Permanent Vs. Conditional Bars To Good Moral Character

Whether planning to immigrate to the United States or attempting to defend oneself against deportation, a person must demonstrate that he or she is of Good Moral Character. While there is no single definition of what constitutes Good Moral Character, the U.S. Citizen and Immigration Services does provide a list of offenses that a person can commit to tarnish his or her moral character.

In general, the offenses fall into two distinct categories: permanent bars to Good Moral Character and conditional bars to Good Moral Character. Immigration applicants should familiarize themselves with the offenses that fall into both categories.

Permanent bars to GMC

According to the U.S. Citizenship and Immigration Services, there are certain offenses from which a person cannot come back. If an applicant or immigrant commits either of these offenses, the government will permanently bar him or her from living in or attempting to immigrate to the United States. Those offenses include murder; aggravated felonies, including violent crimes, child pornography, theft offenses, racketeering or gambling offenses, and alien smuggling, among others; and crimes of persecution, torture, genocide or severe violations of religious freedom.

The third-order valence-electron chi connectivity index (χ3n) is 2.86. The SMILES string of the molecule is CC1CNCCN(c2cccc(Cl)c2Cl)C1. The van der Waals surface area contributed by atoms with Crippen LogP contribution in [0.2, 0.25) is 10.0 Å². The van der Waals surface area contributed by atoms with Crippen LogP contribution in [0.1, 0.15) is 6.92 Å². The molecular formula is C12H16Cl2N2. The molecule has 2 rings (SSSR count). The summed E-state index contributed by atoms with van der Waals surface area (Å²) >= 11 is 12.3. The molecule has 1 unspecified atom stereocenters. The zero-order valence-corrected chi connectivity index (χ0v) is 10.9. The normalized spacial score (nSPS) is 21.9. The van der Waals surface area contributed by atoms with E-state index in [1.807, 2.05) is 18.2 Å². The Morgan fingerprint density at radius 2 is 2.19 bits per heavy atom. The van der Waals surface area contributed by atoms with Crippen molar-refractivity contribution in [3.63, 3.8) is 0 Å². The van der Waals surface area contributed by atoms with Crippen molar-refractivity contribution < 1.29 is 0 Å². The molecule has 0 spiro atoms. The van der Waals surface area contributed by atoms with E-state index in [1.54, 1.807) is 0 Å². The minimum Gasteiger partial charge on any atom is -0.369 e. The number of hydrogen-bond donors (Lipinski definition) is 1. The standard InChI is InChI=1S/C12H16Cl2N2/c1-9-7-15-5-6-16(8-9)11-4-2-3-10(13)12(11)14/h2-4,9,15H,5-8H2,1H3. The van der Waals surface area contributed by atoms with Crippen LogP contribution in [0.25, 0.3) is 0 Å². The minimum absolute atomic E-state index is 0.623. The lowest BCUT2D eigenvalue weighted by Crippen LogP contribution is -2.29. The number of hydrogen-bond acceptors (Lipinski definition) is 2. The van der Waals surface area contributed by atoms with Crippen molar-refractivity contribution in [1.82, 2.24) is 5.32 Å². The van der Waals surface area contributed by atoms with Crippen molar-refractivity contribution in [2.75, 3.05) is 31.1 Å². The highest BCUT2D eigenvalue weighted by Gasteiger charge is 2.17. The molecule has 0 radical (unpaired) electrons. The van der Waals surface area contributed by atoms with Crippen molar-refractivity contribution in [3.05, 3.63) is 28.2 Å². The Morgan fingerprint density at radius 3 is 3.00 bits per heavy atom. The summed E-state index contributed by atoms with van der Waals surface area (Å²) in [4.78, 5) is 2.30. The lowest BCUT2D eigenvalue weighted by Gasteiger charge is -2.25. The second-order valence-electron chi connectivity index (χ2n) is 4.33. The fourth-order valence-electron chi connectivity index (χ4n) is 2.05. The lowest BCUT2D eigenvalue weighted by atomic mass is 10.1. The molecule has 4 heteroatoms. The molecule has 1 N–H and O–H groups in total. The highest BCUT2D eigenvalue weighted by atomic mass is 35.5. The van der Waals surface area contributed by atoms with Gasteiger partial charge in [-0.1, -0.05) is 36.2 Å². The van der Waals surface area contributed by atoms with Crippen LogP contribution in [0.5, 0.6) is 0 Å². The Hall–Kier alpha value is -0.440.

Conditional bars to GMC

Also pers the USCIS, there are conditional bars to Good Moral Character. An immigrant or applicant may trigger these bars by committing specific activities or actions, or by acquiring a conviction, within the statutory period of naturalization. This includes the period leading up to filing and the time of the Oath of Allegiance. Though the list of offenses that may trigger a conditional bar is lengthy, it includes the following:

  • Controlled substances violations
  • False testimonies
  • Imprisonment for 180 days or more
  • Crimes against persons, property or family
  • Crimes against the government’s authority
  • Polygamy
  • Gambling
  • Habitual drunkard

It is important for applicants and immigrants to note that the list is not exhaustive and that the USCIS may determine a person does not have GMC for any number of unnamed actions, offenses or circumstances. For this reason, among several others, aspiring citizens or visa holders should work with an immigration professional during and leading up to the application period.

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